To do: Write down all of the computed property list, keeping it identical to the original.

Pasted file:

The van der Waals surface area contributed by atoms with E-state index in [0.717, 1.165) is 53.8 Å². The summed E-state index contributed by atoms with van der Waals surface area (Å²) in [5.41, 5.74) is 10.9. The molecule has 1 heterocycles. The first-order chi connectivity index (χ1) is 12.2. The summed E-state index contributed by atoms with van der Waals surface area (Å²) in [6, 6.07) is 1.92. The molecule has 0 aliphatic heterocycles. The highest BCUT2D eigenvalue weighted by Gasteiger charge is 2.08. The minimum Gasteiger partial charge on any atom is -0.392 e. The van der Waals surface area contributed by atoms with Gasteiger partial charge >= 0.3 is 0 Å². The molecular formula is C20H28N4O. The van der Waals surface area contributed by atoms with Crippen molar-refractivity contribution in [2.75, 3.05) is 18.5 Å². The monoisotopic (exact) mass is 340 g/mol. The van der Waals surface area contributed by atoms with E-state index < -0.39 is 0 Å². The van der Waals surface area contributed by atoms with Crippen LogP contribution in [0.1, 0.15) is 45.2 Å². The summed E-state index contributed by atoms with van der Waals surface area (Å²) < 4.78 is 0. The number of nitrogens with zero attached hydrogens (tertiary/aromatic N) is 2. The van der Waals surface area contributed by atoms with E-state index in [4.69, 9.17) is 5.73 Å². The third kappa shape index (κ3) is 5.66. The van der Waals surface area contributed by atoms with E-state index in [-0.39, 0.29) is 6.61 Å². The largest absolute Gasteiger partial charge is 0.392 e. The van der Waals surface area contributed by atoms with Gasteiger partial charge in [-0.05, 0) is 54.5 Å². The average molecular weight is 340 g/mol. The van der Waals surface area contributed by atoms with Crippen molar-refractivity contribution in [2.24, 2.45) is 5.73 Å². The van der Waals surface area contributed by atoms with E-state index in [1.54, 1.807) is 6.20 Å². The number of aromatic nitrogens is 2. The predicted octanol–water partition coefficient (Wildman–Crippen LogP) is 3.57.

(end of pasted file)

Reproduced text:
The van der Waals surface area contributed by atoms with E-state index in [0.717, 1.165) is 53.8 Å². The summed E-state index contributed by atoms with van der Waals surface area (Å²) in [5.41, 5.74) is 10.9. The molecule has 1 heterocycles. The first-order chi connectivity index (χ1) is 12.2. The summed E-state index contributed by atoms with van der Waals surface area (Å²) in [6, 6.07) is 1.92. The molecule has 0 aliphatic heterocycles. The highest BCUT2D eigenvalue weighted by Gasteiger charge is 2.08. The minimum Gasteiger partial charge on any atom is -0.392 e. The van der Waals surface area contributed by atoms with Gasteiger partial charge >= 0.3 is 0 Å². The molecular formula is C20H28N4O. The van der Waals surface area contributed by atoms with Crippen molar-refractivity contribution in [2.75, 3.05) is 18.5 Å². The monoisotopic (exact) mass is 340 g/mol. The van der Waals surface area contributed by atoms with E-state index < -0.39 is 0 Å². The van der Waals surface area contributed by atoms with Crippen LogP contribution in [0.1, 0.15) is 45.2 Å². The summed E-state index contributed by atoms with van der Waals surface area (Å²) < 4.78 is 0. The number of nitrogens with zero attached hydrogens (tertiary/aromatic N) is 2. The van der Waals surface area contributed by atoms with E-state index in [4.69, 9.17) is 5.73 Å². The third kappa shape index (κ3) is 5.66. The van der Waals surface area contributed by atoms with E-state index in [-0.39, 0.29) is 6.61 Å². The largest absolute Gasteiger partial charge is 0.392 e. The van der Waals surface area contributed by atoms with Gasteiger partial charge in [-0.05, 0) is 54.5 Å². The average molecular weight is 340 g/mol. The van der Waals surface area contributed by atoms with Crippen molar-refractivity contribution in [2.24, 2.45) is 5.73 Å². The van der Waals surface area contributed by atoms with E-state index in [1.54, 1.807) is 6.20 Å². The number of aromatic nitrogens is 2. The predicted octanol–water partition coefficient (Wildman–Crippen LogP) is 3.57.